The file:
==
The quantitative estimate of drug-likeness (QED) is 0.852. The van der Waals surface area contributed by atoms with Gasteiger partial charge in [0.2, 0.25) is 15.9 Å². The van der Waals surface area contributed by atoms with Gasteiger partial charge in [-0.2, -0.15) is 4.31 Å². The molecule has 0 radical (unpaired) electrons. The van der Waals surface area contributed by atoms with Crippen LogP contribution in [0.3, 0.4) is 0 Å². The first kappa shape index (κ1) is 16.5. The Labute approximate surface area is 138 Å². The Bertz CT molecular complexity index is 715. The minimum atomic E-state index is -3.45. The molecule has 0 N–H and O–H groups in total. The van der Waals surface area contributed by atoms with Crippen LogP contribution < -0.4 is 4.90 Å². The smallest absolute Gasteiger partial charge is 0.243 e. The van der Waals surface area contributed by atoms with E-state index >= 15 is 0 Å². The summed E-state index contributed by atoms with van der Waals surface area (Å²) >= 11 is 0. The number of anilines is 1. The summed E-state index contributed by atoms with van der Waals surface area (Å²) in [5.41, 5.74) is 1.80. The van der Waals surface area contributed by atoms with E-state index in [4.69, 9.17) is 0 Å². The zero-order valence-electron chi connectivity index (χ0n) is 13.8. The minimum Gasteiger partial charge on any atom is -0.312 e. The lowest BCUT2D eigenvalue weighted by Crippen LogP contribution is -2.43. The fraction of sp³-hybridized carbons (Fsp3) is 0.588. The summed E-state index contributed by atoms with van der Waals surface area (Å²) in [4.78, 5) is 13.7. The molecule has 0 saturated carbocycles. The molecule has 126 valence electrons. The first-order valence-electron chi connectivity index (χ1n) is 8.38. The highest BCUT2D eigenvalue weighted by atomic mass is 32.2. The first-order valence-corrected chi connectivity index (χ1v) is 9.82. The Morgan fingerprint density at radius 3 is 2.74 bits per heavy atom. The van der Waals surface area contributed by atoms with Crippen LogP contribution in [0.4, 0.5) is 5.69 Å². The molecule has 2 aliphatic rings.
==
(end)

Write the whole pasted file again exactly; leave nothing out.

The quantitative estimate of drug-likeness (QED) is 0.852. The van der Waals surface area contributed by atoms with Gasteiger partial charge in [0.2, 0.25) is 15.9 Å². The van der Waals surface area contributed by atoms with Gasteiger partial charge in [-0.2, -0.15) is 4.31 Å². The molecule has 0 radical (unpaired) electrons. The van der Waals surface area contributed by atoms with Crippen LogP contribution in [0.3, 0.4) is 0 Å². The first kappa shape index (κ1) is 16.5. The Labute approximate surface area is 138 Å². The Bertz CT molecular complexity index is 715. The minimum atomic E-state index is -3.45. The molecule has 0 N–H and O–H groups in total. The van der Waals surface area contributed by atoms with Crippen LogP contribution < -0.4 is 4.90 Å². The smallest absolute Gasteiger partial charge is 0.243 e. The van der Waals surface area contributed by atoms with E-state index >= 15 is 0 Å². The summed E-state index contributed by atoms with van der Waals surface area (Å²) >= 11 is 0. The number of anilines is 1. The summed E-state index contributed by atoms with van der Waals surface area (Å²) in [5.41, 5.74) is 1.80. The van der Waals surface area contributed by atoms with E-state index in [4.69, 9.17) is 0 Å². The zero-order valence-electron chi connectivity index (χ0n) is 13.8. The minimum Gasteiger partial charge on any atom is -0.312 e. The lowest BCUT2D eigenvalue weighted by Crippen LogP contribution is -2.43. The fraction of sp³-hybridized carbons (Fsp3) is 0.588. The summed E-state index contributed by atoms with van der Waals surface area (Å²) in [4.78, 5) is 13.7. The molecule has 0 saturated carbocycles. The molecule has 126 valence electrons. The first-order valence-electron chi connectivity index (χ1n) is 8.38. The highest BCUT2D eigenvalue weighted by atomic mass is 32.2. The first-order valence-corrected chi connectivity index (χ1v) is 9.82. The Morgan fingerprint density at radius 3 is 2.74 bits per heavy atom. The van der Waals surface area contributed by atoms with Crippen LogP contribution in [0.4, 0.5) is 5.69 Å². The molecule has 2 aliphatic rings.